In some GPS applications, the signal strengths of the satellite signals are so low that either the received signals cannot be processed, or the time required to process the signals is excessive. As such, to improve the signal processing, a GPS receiver may receive assistance data from a network to assist in satellite signal acquisition and/or processing. For example, the GPS receiver may be integrated within a cellular telephone and may receive the assistance data from a server using a wireless communication network. This technique of providing assistance data to a remote mobile receiver has become known as “Assisted-GPS” or A-GPS.
In some A-GPS systems, the wireless communication network that provides the assistance data is not synchronized to GPS time. Such non-synchronized networks include time division multiple access (TDMA) networks, such as GSM networks, universal mobile telecommunications system (UMTS) networks, North American TDMA networks (e.g., IS-136), and personal digital cellular (PDC) networks. Presently, absolute time information is obtained at the base stations of such wireless networks using location measurement units (LMUs). The LMUs include a GPS receiver, which is used to receive and decode the TOW information from the satellites in view of the base station. The LMU then computes an offset value between GPS time and the time as known by the base stations that are near the LMU. The offset is then supplied to the base stations for them to use to correct their local time. One disadvantage associated with LMUs is that the wireless communication network typically includes many thousands of base stations, thus requiring many LMUs. Providing a large number of LMUs is significantly expensive and is thus undesirable.
Therefore, there exists a need in the art for a method and apparatus that manages time within an assisted satellite positioning network without employing LMUs.
Method and apparatus for time management in a position location system is described. In one embodiment, a time relation is received at a server. The time relation comprises a relationship between an air-interface time of a base station and a satellite time for a satellite constellation from a first satellite positioning system (SPS) receiver. The time relation is then stored in the server. In one embodiment, the time relation may be compensated for propagation delay between the first SPS receiver and the base station. In one embodiment, satellite measurements are received at the server from a second SPS receiver, where the satellite measurements are time stamped using the air-interface time of the base station. The server may then compute position of the second SPS receiver using the satellite measurements and the time relation stored for the base station. In another embodiment, the server may send the time relation to the second SPS receiver, and the second SPS receiver may compute its own position using the satellite measurements.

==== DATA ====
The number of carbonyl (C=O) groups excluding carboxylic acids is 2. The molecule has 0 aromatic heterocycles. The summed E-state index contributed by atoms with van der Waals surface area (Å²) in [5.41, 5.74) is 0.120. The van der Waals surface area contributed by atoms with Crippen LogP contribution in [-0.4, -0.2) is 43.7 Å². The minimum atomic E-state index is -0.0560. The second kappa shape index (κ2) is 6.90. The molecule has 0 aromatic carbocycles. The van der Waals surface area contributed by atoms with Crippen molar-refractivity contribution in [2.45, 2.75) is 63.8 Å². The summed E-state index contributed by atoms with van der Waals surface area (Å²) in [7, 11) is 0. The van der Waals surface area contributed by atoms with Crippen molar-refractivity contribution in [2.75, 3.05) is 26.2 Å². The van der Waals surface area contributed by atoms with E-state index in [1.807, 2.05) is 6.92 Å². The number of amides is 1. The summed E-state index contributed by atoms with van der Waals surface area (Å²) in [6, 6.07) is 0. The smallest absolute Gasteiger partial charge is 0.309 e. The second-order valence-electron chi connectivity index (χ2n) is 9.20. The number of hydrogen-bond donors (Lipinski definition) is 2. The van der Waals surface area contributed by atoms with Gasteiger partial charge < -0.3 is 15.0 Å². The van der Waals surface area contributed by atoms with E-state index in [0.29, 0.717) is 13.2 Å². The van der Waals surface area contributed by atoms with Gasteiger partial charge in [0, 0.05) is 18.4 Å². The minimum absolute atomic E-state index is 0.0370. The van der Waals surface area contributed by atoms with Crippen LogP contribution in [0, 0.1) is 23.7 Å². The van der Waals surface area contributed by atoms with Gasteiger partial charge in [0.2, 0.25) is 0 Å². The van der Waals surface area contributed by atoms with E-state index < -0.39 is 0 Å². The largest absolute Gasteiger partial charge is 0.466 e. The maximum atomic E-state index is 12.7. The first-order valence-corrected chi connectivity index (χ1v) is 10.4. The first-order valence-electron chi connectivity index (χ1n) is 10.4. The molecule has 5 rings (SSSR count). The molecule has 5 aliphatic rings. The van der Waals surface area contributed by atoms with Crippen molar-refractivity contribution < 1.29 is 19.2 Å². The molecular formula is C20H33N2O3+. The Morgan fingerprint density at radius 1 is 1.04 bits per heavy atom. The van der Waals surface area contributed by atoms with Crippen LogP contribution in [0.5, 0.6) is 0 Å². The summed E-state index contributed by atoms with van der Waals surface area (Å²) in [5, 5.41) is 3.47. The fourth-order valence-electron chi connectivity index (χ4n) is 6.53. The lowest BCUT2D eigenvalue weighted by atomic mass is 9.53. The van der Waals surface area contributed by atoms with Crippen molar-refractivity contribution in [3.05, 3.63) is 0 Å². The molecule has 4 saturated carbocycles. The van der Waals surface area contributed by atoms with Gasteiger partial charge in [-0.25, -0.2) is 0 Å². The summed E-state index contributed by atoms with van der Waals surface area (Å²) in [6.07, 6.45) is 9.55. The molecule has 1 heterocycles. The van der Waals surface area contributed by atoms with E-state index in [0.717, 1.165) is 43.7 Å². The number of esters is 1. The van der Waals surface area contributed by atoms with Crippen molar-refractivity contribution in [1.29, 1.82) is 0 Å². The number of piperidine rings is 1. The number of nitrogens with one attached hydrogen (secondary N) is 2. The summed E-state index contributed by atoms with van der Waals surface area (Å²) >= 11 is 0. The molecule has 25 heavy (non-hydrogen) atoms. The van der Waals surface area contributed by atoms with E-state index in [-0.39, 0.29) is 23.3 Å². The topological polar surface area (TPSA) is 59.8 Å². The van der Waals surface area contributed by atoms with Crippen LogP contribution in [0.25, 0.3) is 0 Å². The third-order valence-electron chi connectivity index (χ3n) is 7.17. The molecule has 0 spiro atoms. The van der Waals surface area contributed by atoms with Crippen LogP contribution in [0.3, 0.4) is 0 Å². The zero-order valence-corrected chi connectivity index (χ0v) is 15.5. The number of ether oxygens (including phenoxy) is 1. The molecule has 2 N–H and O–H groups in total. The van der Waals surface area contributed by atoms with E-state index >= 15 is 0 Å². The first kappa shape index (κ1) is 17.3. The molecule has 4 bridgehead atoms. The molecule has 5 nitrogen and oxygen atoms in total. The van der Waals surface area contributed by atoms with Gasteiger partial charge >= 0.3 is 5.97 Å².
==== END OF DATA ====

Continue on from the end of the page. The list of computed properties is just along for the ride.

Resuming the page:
In another embodiment, satellite time is determined at a first time for a satellite constellation at an SPS receiver. A time offset is determined between the satellite time and an air-interface time of a base station. The time offset is stored within the SPS receiver. A position of the SPS receiver is computed at a second time using satellite measurements and the stored time offset.
In another embodiment, satellite time is determined at a first time for a satellite constellation at an SPS receiver. A time offset is determined between the satellite time and an air-interface time of a base station. The time offset is stored within the SPS receiver. Clock circuitry in the SPS receiver is synchronized to the satellite time at a second time using the time offset in response to a handover from the base station to another base station. Another time offset is determined between the satellite time and another air-interface time of the other base station using the synchronized clock circuitry.